Location: Watershed Physical Processes Research2012 Annual Report
1a. Objectives (from AD-416):
The purpose of this agreement is for the United States Department of Agriculture, Agricultural Research Service (ARS), to continue development, programming, debugging, and documentation of the computer code of the Revised Universal Soil Loss Equation (RUSLE2) (Version 2) for use by Natural Resources Conservation Service (NRCS). RUSLE2 is the water erosion prediction tool for use by NRCS.
1b. Approach (from AD-416):
1. Create additional Doxygen project(s) to document the Revised Universal Soil Loss Equation (RUSLE2) science code and integrate them to the existing documentation. 2. Create documentation describing all the separate modules, classes, functions and files in Rusle2 using Doxygen, and produce high-level overviews describing the several model components. 3. Convert existing Rusle2 documentation in other formats (Microsoft Word documents, Rich Text Format, etc) into the Doxygen format and integrate those into the rest of the documentation. 4. Document the implementation of science functions by adding references to appropriate sections, pages, or equations in the existing RUSLE2 Users Guide and RUSLE2 Science Documentation.
3. Progress Report:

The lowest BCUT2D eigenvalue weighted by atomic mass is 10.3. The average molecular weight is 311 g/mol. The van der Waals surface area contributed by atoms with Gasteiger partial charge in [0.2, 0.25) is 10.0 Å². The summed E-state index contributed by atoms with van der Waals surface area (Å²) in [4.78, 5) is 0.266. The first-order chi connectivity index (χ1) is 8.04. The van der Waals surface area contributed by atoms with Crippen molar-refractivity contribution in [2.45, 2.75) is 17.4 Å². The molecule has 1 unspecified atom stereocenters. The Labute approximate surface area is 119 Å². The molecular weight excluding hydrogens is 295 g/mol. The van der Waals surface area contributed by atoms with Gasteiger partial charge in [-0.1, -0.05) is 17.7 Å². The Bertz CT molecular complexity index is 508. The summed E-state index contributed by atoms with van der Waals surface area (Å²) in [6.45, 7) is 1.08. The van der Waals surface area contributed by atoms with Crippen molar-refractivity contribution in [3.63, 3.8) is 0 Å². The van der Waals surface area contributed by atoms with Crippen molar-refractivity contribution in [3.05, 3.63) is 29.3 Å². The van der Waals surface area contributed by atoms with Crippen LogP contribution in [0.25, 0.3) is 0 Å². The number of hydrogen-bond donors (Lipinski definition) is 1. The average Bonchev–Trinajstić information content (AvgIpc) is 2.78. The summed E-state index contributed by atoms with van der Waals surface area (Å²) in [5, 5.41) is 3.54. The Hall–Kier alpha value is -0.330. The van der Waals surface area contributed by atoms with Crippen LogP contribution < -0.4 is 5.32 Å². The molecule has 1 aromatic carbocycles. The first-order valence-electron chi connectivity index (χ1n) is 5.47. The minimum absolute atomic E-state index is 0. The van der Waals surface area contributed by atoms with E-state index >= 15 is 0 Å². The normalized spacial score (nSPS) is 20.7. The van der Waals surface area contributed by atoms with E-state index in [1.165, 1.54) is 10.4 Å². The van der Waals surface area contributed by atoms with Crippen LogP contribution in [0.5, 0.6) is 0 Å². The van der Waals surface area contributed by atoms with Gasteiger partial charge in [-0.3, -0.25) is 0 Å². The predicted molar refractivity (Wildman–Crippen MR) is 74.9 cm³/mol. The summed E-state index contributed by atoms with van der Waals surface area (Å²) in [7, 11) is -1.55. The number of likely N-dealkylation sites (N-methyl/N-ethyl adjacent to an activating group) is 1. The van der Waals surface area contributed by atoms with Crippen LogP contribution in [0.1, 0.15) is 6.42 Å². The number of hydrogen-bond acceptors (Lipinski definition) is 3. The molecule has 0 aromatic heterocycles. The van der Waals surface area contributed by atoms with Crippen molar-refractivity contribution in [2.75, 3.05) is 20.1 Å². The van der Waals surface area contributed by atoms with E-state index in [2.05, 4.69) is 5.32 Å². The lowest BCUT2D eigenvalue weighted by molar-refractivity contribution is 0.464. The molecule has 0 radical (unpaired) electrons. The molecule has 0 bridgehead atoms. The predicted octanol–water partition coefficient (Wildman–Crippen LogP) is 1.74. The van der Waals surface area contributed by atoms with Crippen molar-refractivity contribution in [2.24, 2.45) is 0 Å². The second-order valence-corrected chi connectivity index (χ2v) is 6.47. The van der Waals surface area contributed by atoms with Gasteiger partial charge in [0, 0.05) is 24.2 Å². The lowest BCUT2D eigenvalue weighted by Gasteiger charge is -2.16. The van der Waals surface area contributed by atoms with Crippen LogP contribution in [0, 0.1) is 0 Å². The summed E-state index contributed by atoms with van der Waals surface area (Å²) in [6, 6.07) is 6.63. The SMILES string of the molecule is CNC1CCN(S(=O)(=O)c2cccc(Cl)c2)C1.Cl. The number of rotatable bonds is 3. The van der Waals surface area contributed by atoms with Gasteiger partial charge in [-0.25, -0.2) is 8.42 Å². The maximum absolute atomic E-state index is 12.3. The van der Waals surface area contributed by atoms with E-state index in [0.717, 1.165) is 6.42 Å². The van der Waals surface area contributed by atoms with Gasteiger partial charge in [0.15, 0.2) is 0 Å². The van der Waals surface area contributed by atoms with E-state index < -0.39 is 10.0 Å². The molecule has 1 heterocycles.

The Revised Universal Soil Loss Equation – Version 2 (RUSLE2) is a very large simulation software, programmed in the C++ computer language. Due to its complex software architecture, understanding how program units interact can be challenging to new programmers. Modifications and extensions to the RUSLE2 software require care and comprehensive knowledge of the computer code. In order to facilitate the understanding of the program’s intricacies, maintain software quality, and minimize the risk of introduction of errors, it became necessary to develop and maintain an accurate and up-to-date technical documentation of the several components of the program. Comprehensive software design and source code documentation was created using automated software documentation procedures. Program documentation reports can now be automatically generated using the documentation system for source code (Doxygen) (www.doxygen.org) documentation system, which generates an on-line documentation browser (in hyper-text markup language (HTML)) based on the analysis of the source code structure, instructions and notes added directly to the source code, and external documentation files. The resulting document permits a programmer to navigate through the various modules and visualize the relations between the various elements by means of dependency graphs, and inheritance and collaboration diagrams, which are all generated automatically. A Computer Programmer, located at the Arkansas State University campus in Jonesboro, Arkansas, was hired to support the development of required software tools, analyze RUSLE2 source code, insert required comments and notes, and develop “Doxygen” projects for the generation of automated documentation. Technical meetings with RUSLE2 developers were conducted to discuss the RUSLE2 software architecture, source code structure, and other programming and software maintenance issues. The meetings were conducted at the University of Tennessee, Knoxville, TN, in March 2012, and at the NRCS Information Technology Center in Ft. Collins, CO, in May 2012. An important component of the new documentation system is the establishment of automated links between lines of software code to passages and equations in the “RUSLE2 Science Documentation”, which permit verification of the software code against the Science Documentation. To successfully implement this feature, the existing Science Documentation was reformatted so that all document sections and equations were numbered automatically. Programs were written to convert the contents of the Science Document into HTML files that could be integrated into the software documentation. The new software documentation system also organizes and integrates older documents. A new documentation report can now be quickly recreated to reflect changes in either the source code or in the Science Documentation.